|This pulp science fiction story by "Chan Davis" features a discussion of the use of mathematics and a computer for the purposes of stock trading. As Vijay Fafat explains below in his post, while this was "fantasy" in 1958, it became a reality in the 1980's. Mathematics shows up in the discussion of "risk functions" and "preference functions". (Also, one must remember that at the time it was written, computers themselves were thought of as being mathematical objects, while today they are more of a general information, communication and entertainment appliance.) Although the author (now an emeritus professor mathematics at the University of Toronto) intentionally included some mathematics in it, I would guess that the intended point of the story was more about corruption and corporate monopolies.
Note that the description below from Vijay Fafat includes some "spoilers". If you would like to enjoy the "twists" in the story, then I recommend you read the story before continuing on to Vijay's remarks.
A simple story about an FTC investigator who tricks a salesman into committing slander against a rival company, presumably shutting down the company (the investigator’s brother is a senior executive in the rival company; so quite an unethical outcome in the story). The salesman is shown to be pitching an automated machine - called a Statistomat - which can manage investments. The Statistomat is capable of implementing a personalized, time-varying utility function to create customized investment portfolios, analyzing a variety of publicly-available information on traded companies and instituting program-trading (which is remarkable because the story was written before 1954 per Chan Davis, published 1958. Program trading in equities took off in the 80s and was widely blamed for the crash of 1987). Since the statistomat is that much cheaper than its rival, the larger company wants it shut down and one way of doing that is to get the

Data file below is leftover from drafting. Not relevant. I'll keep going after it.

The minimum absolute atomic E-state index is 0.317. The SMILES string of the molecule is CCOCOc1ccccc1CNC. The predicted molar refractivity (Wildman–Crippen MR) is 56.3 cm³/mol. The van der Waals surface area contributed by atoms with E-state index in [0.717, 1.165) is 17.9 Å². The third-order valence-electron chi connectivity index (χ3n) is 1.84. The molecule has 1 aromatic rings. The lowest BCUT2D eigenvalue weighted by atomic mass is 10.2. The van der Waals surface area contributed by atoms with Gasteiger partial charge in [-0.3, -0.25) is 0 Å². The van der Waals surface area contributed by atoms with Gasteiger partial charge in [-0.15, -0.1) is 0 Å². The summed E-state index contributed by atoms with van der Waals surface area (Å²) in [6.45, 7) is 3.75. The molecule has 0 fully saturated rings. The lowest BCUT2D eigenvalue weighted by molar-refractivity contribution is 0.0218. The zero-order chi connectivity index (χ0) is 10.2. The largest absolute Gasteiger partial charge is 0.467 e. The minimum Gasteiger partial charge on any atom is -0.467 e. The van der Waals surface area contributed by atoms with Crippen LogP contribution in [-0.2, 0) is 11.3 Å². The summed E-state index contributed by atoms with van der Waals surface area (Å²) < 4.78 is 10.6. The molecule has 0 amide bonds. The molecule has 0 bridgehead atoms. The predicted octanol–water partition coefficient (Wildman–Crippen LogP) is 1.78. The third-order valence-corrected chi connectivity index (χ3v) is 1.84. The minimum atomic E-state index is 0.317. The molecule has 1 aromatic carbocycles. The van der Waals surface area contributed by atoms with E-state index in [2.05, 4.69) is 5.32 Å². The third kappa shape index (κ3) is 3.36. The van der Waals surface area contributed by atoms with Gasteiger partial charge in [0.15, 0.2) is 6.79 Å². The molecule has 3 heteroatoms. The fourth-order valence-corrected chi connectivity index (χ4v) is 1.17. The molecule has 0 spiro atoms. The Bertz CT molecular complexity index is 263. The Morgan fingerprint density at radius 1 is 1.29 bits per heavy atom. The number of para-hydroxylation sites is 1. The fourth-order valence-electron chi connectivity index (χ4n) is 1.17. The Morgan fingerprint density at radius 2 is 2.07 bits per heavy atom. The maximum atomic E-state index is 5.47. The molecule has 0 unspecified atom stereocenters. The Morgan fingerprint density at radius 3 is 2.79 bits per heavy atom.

newbie into regulatory trouble.
I didn’t find the story very convincing; indeed, I don’t think the salesman was even slanderous (and even if he were to be, it is hard to believe the company would get into much trouble based on just half-a-statement). Math content is minimal, though a nice, brief explanation of why risk-averse utility functions are concave down.
This story originally appeared in the January 1958 issue of Infinity and I have heard rumors that it will soon appear in an anthology.
It should be noted that Chandler Davis is the co-organizer of workshops on mathematical writing that resulted in the book Shape of Content.